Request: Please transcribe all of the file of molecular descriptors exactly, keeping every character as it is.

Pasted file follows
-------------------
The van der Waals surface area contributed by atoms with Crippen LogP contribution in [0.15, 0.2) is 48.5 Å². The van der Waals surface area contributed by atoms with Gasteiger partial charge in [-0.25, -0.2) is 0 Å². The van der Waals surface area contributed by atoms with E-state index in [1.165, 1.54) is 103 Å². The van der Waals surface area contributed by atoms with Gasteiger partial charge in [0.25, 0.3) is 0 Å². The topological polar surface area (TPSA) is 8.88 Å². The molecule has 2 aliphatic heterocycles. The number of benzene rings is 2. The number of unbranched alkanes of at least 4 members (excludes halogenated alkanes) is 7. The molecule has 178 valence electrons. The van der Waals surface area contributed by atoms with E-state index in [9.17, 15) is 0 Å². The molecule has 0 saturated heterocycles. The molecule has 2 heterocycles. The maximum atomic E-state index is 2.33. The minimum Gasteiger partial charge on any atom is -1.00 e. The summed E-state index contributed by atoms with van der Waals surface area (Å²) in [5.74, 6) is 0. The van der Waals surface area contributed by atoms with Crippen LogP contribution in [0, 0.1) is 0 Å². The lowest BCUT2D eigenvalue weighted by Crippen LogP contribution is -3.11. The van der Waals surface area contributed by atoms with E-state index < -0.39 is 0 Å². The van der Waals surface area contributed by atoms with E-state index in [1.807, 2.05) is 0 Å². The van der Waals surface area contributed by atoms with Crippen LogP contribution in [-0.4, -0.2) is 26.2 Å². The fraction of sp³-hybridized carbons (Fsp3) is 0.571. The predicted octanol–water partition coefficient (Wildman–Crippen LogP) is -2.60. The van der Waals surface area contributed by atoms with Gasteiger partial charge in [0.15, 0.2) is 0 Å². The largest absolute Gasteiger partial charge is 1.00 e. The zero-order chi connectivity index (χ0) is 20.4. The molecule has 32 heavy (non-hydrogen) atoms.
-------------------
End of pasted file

The van der Waals surface area contributed by atoms with Crippen LogP contribution in [0.15, 0.2) is 48.5 Å². The van der Waals surface area contributed by atoms with Gasteiger partial charge in [-0.25, -0.2) is 0 Å². The van der Waals surface area contributed by atoms with E-state index in [1.165, 1.54) is 103 Å². The van der Waals surface area contributed by atoms with Gasteiger partial charge in [0.25, 0.3) is 0 Å². The topological polar surface area (TPSA) is 8.88 Å². The molecule has 2 aliphatic heterocycles. The number of benzene rings is 2. The number of unbranched alkanes of at least 4 members (excludes halogenated alkanes) is 7. The molecule has 178 valence electrons. The van der Waals surface area contributed by atoms with E-state index in [9.17, 15) is 0 Å². The molecule has 0 saturated heterocycles. The molecule has 2 heterocycles. The maximum atomic E-state index is 2.33. The minimum Gasteiger partial charge on any atom is -1.00 e. The summed E-state index contributed by atoms with van der Waals surface area (Å²) in [5.74, 6) is 0. The van der Waals surface area contributed by atoms with Crippen LogP contribution in [0, 0.1) is 0 Å². The lowest BCUT2D eigenvalue weighted by Crippen LogP contribution is -3.11. The van der Waals surface area contributed by atoms with E-state index < -0.39 is 0 Å². The van der Waals surface area contributed by atoms with E-state index in [1.807, 2.05) is 0 Å². The van der Waals surface area contributed by atoms with Crippen LogP contribution in [-0.4, -0.2) is 26.2 Å². The fraction of sp³-hybridized carbons (Fsp3) is 0.571. The predicted octanol–water partition coefficient (Wildman–Crippen LogP) is -2.60. The van der Waals surface area contributed by atoms with Gasteiger partial charge in [0.15, 0.2) is 0 Å². The largest absolute Gasteiger partial charge is 1.00 e. The zero-order chi connectivity index (χ0) is 20.4. The molecule has 32 heavy (non-hydrogen) atoms.